Speaking at Google's developer's conference in San Francisco today, Sergey Brin launched some fresh nomenclature into the jargony culture of computer programmers: "Page's Law." He was trying to make a point about the speed of Google's Web apps; instead he's done co-founder Larry Page a huge favor.

"Page's Law" seems destined to become a common companion term to "Moore's Law," a widely-used tech aphorism that says, roughly speaking, that computers double in speed every year or two.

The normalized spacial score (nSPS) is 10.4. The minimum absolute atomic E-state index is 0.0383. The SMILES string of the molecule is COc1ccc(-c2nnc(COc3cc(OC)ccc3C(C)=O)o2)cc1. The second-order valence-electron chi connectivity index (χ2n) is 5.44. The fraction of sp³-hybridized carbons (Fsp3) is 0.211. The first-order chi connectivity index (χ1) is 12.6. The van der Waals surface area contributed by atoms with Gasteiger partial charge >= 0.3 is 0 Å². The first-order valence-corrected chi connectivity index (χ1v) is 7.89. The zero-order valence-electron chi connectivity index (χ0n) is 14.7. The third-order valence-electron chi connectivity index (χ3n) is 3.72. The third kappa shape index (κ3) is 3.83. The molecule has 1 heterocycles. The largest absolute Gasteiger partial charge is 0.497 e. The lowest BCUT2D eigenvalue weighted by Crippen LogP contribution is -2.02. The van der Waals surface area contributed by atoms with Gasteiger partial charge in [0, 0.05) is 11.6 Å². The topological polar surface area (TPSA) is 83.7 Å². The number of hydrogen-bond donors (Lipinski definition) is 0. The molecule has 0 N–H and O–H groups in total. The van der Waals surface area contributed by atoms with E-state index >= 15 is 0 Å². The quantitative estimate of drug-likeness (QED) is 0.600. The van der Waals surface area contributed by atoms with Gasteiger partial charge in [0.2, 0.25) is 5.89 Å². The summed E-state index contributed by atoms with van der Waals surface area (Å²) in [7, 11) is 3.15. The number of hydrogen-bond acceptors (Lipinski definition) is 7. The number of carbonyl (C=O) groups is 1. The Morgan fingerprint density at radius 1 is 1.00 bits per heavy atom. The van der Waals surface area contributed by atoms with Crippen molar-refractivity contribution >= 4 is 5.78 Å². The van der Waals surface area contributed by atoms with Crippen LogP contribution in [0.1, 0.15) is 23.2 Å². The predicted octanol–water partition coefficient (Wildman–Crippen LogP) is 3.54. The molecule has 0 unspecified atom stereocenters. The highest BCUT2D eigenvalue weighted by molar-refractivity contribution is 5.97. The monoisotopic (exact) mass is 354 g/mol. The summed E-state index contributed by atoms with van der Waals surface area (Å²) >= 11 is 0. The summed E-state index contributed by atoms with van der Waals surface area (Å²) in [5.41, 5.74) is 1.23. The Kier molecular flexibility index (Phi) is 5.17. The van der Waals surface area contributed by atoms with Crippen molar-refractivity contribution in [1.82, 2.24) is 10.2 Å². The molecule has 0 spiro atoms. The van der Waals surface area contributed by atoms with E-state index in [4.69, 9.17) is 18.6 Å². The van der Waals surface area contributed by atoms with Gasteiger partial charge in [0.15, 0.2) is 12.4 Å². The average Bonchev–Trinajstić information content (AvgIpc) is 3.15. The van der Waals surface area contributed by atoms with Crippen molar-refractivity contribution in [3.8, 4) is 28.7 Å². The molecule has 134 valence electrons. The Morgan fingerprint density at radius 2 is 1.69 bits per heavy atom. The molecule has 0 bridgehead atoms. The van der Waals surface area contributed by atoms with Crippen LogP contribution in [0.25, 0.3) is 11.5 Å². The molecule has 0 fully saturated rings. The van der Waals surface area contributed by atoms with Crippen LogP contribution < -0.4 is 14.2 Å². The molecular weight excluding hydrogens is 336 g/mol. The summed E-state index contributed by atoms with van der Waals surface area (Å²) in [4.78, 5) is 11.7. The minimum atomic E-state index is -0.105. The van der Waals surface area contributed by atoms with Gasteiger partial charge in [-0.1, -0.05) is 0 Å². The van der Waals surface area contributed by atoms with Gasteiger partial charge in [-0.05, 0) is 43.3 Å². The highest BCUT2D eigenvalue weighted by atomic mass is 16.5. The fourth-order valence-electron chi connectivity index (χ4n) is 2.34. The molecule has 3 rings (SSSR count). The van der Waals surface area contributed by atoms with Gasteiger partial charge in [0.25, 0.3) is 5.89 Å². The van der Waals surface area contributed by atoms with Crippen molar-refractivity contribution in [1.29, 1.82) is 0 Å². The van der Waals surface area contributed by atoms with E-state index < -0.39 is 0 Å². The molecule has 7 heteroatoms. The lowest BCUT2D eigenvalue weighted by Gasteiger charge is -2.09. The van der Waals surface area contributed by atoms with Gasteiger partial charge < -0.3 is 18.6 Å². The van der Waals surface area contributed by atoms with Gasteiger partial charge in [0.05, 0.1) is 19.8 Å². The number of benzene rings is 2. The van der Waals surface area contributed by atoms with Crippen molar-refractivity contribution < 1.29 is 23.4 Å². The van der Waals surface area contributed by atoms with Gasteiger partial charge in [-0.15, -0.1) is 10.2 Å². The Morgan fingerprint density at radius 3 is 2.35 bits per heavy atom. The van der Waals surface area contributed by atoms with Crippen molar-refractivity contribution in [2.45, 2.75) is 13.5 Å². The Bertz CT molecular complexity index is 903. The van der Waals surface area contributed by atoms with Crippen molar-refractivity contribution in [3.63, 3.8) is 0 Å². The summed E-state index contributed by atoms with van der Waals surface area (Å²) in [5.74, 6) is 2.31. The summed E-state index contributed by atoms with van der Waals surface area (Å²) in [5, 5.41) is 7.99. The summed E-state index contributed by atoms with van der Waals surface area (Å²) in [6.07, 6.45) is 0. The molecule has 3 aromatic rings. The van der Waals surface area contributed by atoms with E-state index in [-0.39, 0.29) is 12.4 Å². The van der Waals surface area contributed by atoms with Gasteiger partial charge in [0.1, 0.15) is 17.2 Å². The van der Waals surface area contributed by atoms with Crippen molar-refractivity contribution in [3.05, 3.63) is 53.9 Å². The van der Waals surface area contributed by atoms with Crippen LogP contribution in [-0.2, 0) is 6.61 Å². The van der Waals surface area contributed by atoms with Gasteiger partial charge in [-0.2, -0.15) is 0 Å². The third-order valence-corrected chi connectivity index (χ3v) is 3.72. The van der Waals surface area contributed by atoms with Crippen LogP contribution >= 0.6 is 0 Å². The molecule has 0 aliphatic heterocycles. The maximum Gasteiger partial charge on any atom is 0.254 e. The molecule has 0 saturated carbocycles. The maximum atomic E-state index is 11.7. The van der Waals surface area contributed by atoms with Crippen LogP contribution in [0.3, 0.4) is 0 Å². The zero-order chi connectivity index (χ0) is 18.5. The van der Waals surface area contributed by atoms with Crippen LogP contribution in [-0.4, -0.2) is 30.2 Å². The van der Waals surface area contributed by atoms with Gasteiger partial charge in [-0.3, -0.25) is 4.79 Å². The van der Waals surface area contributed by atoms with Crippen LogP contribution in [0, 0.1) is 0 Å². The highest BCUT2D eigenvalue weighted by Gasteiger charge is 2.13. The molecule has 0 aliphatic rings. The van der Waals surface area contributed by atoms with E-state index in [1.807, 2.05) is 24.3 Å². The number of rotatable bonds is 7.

Page's Law is the inverse: It says software gets twice as slow every 18 months. This helps explain why your computer seems to get slower as it ages, even though the hardware inside remains unchanged.

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Brin explains the concept in the clip above. He adds that Google plans to reverse this trend and optimize its code. Whatever; the important thing is that it helps his buddy Larry get his name into the history books, in case this Google thing doesn't work out.